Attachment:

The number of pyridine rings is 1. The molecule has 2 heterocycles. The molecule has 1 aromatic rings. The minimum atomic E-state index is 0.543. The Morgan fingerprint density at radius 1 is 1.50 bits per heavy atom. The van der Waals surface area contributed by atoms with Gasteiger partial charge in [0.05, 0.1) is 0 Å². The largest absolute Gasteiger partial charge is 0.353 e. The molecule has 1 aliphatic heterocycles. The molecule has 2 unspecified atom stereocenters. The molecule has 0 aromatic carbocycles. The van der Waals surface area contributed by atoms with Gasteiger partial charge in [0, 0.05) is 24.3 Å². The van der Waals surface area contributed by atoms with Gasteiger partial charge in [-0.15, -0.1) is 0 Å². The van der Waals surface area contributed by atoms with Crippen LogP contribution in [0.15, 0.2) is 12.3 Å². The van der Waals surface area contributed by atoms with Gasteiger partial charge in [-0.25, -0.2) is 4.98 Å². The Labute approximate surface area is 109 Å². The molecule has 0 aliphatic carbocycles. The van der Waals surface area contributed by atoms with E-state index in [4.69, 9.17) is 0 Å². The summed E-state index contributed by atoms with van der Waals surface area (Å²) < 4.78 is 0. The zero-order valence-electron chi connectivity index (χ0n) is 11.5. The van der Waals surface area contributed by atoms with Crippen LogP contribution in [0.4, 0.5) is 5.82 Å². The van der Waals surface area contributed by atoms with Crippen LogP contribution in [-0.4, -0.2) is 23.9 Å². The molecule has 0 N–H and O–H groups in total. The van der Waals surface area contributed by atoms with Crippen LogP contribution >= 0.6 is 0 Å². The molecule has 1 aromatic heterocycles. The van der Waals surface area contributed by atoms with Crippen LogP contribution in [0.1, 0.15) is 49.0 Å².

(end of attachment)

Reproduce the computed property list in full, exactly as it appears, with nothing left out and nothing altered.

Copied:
The number of pyridine rings is 1. The molecule has 2 heterocycles. The molecule has 1 aromatic rings. The minimum atomic E-state index is 0.543. The Morgan fingerprint density at radius 1 is 1.50 bits per heavy atom. The van der Waals surface area contributed by atoms with Gasteiger partial charge in [0.05, 0.1) is 0 Å². The largest absolute Gasteiger partial charge is 0.353 e. The molecule has 1 aliphatic heterocycles. The molecule has 2 unspecified atom stereocenters. The molecule has 0 aromatic carbocycles. The van der Waals surface area contributed by atoms with Gasteiger partial charge in [0, 0.05) is 24.3 Å². The van der Waals surface area contributed by atoms with Gasteiger partial charge in [-0.15, -0.1) is 0 Å². The van der Waals surface area contributed by atoms with Crippen LogP contribution in [0.15, 0.2) is 12.3 Å². The van der Waals surface area contributed by atoms with Gasteiger partial charge in [-0.25, -0.2) is 4.98 Å². The Labute approximate surface area is 109 Å². The molecule has 0 aliphatic carbocycles. The van der Waals surface area contributed by atoms with E-state index in [4.69, 9.17) is 0 Å². The summed E-state index contributed by atoms with van der Waals surface area (Å²) < 4.78 is 0. The zero-order valence-electron chi connectivity index (χ0n) is 11.5. The van der Waals surface area contributed by atoms with Crippen LogP contribution in [0.4, 0.5) is 5.82 Å². The van der Waals surface area contributed by atoms with Crippen LogP contribution in [-0.4, -0.2) is 23.9 Å². The molecule has 0 N–H and O–H groups in total. The van der Waals surface area contributed by atoms with Crippen LogP contribution >= 0.6 is 0 Å². The molecule has 1 aromatic heterocycles. The van der Waals surface area contributed by atoms with Crippen LogP contribution in [0.1, 0.15) is 49.0 Å².